Poems vs swastikas – there’s a cultural war being waged on the streets of Rome

The battle for ideological hegemony in the city mirrors that of wars gone by

Alessio Colonnelli
The Independent Voices

Seventy-five years ago this month Rome was liberated by Anglo-American forces supported by Italian guerrilla fighters. Now, the organisation founded by those home-grown heroes is cheering on a 2019 street battle against the far right, and it is one that evokes the literary connections of that moment in the Second World War.

Back in 1944, young German soldiers roamed the streets, disbanded. In the distance, some kept firing back at resistance fighters; others simply watched the allies’ convoy rattling through the city’s southern fringes.

One soldier sat there “with a weary, faraway look, his head thrown back and his two hands resting on the stone step. He seemed remote from everything – from the war, from his surroundings, from time,” as the Italian novelist Curzio Malaparte wrote in The Skin.

Malaparte, whose real name was Kurt Suckert (his father was German), took part in the liberation as a liaison officer among the various armies, Italy’s skeleton force included. The French were there too that day (and the Polish), with General Guillaume leading the Moroccan Goumiers soldiers who killed and raped civilians on their journey across the peninsula, as retold in Two Women with Sophia Loren, from the famous book by Alberto Moravia.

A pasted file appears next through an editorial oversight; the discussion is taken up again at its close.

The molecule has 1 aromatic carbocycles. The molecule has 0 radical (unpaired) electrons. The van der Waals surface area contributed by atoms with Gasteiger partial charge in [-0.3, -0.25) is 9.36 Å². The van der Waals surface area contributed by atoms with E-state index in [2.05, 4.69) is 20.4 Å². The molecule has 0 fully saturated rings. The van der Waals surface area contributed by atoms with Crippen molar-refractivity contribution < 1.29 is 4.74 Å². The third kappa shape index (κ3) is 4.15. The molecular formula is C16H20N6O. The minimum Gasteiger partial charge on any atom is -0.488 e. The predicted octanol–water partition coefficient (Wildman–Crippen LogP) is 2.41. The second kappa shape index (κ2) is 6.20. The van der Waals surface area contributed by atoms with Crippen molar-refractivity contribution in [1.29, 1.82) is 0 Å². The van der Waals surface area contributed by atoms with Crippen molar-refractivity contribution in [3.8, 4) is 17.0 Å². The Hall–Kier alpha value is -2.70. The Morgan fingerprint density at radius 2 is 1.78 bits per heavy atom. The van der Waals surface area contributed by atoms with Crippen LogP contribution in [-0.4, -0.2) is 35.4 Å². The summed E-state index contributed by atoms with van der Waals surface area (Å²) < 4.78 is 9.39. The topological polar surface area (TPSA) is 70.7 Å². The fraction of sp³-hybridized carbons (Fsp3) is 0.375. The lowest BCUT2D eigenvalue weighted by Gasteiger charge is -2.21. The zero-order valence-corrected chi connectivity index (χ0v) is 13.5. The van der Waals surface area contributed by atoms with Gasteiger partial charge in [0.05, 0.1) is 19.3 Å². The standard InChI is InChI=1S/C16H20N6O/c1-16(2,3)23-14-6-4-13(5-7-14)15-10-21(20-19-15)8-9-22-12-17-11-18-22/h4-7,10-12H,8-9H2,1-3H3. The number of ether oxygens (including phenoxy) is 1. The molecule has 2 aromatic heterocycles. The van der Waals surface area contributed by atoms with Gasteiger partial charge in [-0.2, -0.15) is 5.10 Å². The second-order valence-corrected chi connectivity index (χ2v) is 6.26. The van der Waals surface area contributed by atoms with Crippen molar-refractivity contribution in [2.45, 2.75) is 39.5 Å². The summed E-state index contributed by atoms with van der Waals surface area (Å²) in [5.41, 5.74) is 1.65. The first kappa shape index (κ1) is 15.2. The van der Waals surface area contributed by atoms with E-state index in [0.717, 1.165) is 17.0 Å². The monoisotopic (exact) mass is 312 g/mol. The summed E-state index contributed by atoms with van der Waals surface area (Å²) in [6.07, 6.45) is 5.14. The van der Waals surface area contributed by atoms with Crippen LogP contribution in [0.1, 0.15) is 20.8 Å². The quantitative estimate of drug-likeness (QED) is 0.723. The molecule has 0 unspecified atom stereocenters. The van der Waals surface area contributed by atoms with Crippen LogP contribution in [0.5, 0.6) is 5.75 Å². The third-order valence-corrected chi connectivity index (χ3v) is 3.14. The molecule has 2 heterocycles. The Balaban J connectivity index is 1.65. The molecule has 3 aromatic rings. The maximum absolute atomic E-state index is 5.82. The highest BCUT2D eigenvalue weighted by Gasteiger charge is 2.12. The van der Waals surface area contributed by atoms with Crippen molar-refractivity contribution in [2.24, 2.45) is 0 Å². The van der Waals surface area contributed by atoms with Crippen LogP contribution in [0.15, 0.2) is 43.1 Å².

Moravia, miraculously fled Rome and hid in a cave, without knowing if the capital would ever be freed. It was precisely those mountains between Rome and Naples that Hitler had counted on. He hoped to win at Cassino, the lengthy and savage battle the Allies successfully endured for the sake of Europe. (The Nazis’ barricades were built by slaves captured in the central Apennines. Thousands of others were deported to forced labour camps in Germany. Italy’s darkest hour.)

In the run-up to the liberation, the resistance in Rome had relentlessly chipped away at the Wehrmacht, making life for the allies slightly easier on that 4 June, 48 hours before D-Day. And it was those fighters who went on to found ANPI, the Italian Association of Partisans.

Which brings us to last week, when the ANPI congratulated anonymous activists who covered up the omnipresent swastikas and assorted far-right symbols in Fiumicino, Greater Rome, by papering poems over them.
Nobody knew who’d done it; and nobody among the public tore them down. People took pictures instead, and these went viral on social media. The poetry lovers’ nocturnal adventure took place overnight towards the end of May. The next morning, the whole place was shimmering in A4 whiteness.




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